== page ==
Frozen (2013) – Boiling Love in the Arctic

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It’s winter, it’s cold, it’s chilly—it’s Frozen—steaming in July!

Frozen is a story of two sisters, Anna (Kristen Bell) and Elsa (Idina Menzel)—brought together by destiny, separated by circumstances. Anna grows up as the naïve, sweet girl—the epitome of Disney tales, and Elsa grows up as the retrained, contemplative, and piercingly isolated figure—probably representing the life of those high up there in the big offices. Born with special powers of Himalayan grace, Elsa can create a snowstorm from nothing and build an empire of snow and ice within moments. Living with it, as if a curse, Elsa is—for that reason—isolated from outwardly contact, including her own little sister, Anna.

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With such a tight premise, Frozen reveals the spikes of emotions for two orphaned girls in their childhood until they become the strength of one another in their adulthood. The focus, throughout all of it—without any fluctuations in the beats, lies in the saga of Elsa and Anna, with romance, love, treachery, and the subplots giving way to the main event—the relationship dynamic of the two sisters. Wrapped under marvelous 3D animations, the graphical snow land that is visually enchanting and a complete treat for the eyes, the able directions of Chris Buck and Jennifer Lee not only present an animated classic, but a story packed with sentiments, musically-rich performances, and a treatment resembling a play than an animated feature from Disney. Garlanded by the music, Frozen never loses sight of the main stroke, and the theatrical musicals advance the context drawing a fresh sigh from the usual animated movies—an animated musical epic—exhibiting the beauty of the icier world through some of the best animators around.

For Disney fanatics, the characters in this wonder movie may seem similar, almost clones of previous Disney offerings. After all, a princess, a prince, a snowman, a reindeer, a braveheart, and one illustrious Queen, what else does Disney need? The ingredients perfectly laid, the only invoking aspect now—bringing them together in a heartfelt adventure, where one is bound to forget reality and become citizens of this snowy haven. In doing so, Frozen takes inspiration from Hans Christian Anderson’s The Snow Queen, with Jennifer Lee developing a picturesque roadmap encompassing the traditional motifs from Disney fairytales in an enriched parcel, not in any manner the old wine—rather a refined wine in a magnanimous animated feature.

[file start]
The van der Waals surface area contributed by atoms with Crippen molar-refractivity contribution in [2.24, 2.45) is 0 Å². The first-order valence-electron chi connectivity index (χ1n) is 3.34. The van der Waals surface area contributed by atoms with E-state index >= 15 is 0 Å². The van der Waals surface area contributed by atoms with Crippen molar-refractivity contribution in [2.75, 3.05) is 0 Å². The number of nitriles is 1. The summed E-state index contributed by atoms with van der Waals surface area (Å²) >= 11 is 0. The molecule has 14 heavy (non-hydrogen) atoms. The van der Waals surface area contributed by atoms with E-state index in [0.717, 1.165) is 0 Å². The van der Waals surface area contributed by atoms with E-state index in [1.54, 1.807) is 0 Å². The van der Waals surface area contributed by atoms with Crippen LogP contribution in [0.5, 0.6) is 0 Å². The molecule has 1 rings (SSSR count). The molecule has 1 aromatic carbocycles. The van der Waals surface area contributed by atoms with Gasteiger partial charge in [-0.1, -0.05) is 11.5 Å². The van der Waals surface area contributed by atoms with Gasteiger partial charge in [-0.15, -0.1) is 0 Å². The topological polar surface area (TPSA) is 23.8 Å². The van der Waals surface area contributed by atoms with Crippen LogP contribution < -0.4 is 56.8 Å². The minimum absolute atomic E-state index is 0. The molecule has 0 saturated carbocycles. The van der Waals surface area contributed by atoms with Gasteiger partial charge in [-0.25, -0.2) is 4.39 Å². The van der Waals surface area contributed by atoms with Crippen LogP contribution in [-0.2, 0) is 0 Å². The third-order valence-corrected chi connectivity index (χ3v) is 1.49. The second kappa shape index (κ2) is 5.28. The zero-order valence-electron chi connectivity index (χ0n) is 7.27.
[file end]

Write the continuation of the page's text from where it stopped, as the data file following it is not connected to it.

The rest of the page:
Once again, the animators create fantasy armed to flabbergast viewers. The icy quartz palace amidst the hailing and sensational snowstorm with crystallized arcs—beautiful in artistic design, surrounded around the state-of-art Kingdom of Arendelle, and the blankets of the arctic, Frozen is stunning in its combination of art and design with its touching story about the warmth of love. Surrounded by an array of lovable and admiring characters, especially Kristoff (Jonathan Groff), his adoring Reindeer, and the mightily cute snowman, Olaf (Josh Gad), Frozen freezes the viewers in admiration.

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A wonderful visual display of the truest and simplest emotions; Frozen stands apart as an emotional glee, a pleasing animated movie that brings back the little, happy moments of life and catapults viewers to a fairyland that most of us grew cherishing and believing. One simple magic of love stands as the infinite key to the happy summers of the land in this terrific, unmissable, experience that makes you a believer of Disney’s universe again. All I can say is, come—fall in love with your childhood, again.

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